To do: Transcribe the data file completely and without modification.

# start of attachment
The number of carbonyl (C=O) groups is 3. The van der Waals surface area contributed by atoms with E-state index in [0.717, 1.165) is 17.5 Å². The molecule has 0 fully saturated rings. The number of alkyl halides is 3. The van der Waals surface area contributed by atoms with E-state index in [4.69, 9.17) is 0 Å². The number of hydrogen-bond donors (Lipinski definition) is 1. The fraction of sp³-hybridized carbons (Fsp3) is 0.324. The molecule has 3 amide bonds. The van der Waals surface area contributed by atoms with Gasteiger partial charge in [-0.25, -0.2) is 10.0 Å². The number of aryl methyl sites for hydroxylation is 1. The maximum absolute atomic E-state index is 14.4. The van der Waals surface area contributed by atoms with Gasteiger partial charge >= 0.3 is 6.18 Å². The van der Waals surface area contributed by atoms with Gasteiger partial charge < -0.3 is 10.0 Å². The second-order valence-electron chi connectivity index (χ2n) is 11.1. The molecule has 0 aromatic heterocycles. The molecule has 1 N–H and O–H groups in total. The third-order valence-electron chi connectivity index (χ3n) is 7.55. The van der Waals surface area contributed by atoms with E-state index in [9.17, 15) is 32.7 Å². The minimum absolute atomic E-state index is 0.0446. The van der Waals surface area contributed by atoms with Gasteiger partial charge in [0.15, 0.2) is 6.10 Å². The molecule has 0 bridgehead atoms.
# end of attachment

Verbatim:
The number of carbonyl (C=O) groups is 3. The van der Waals surface area contributed by atoms with E-state index in [0.717, 1.165) is 17.5 Å². The molecule has 0 fully saturated rings. The number of alkyl halides is 3. The van der Waals surface area contributed by atoms with E-state index in [4.69, 9.17) is 0 Å². The number of hydrogen-bond donors (Lipinski definition) is 1. The fraction of sp³-hybridized carbons (Fsp3) is 0.324. The molecule has 3 amide bonds. The van der Waals surface area contributed by atoms with Gasteiger partial charge in [-0.25, -0.2) is 10.0 Å². The number of aryl methyl sites for hydroxylation is 1. The maximum absolute atomic E-state index is 14.4. The van der Waals surface area contributed by atoms with Gasteiger partial charge >= 0.3 is 6.18 Å². The van der Waals surface area contributed by atoms with Gasteiger partial charge < -0.3 is 10.0 Å². The second-order valence-electron chi connectivity index (χ2n) is 11.1. The molecule has 0 aromatic heterocycles. The molecule has 1 N–H and O–H groups in total. The third-order valence-electron chi connectivity index (χ3n) is 7.55. The van der Waals surface area contributed by atoms with E-state index in [9.17, 15) is 32.7 Å². The minimum absolute atomic E-state index is 0.0446. The van der Waals surface area contributed by atoms with Gasteiger partial charge in [0.15, 0.2) is 6.10 Å². The molecule has 0 bridgehead atoms.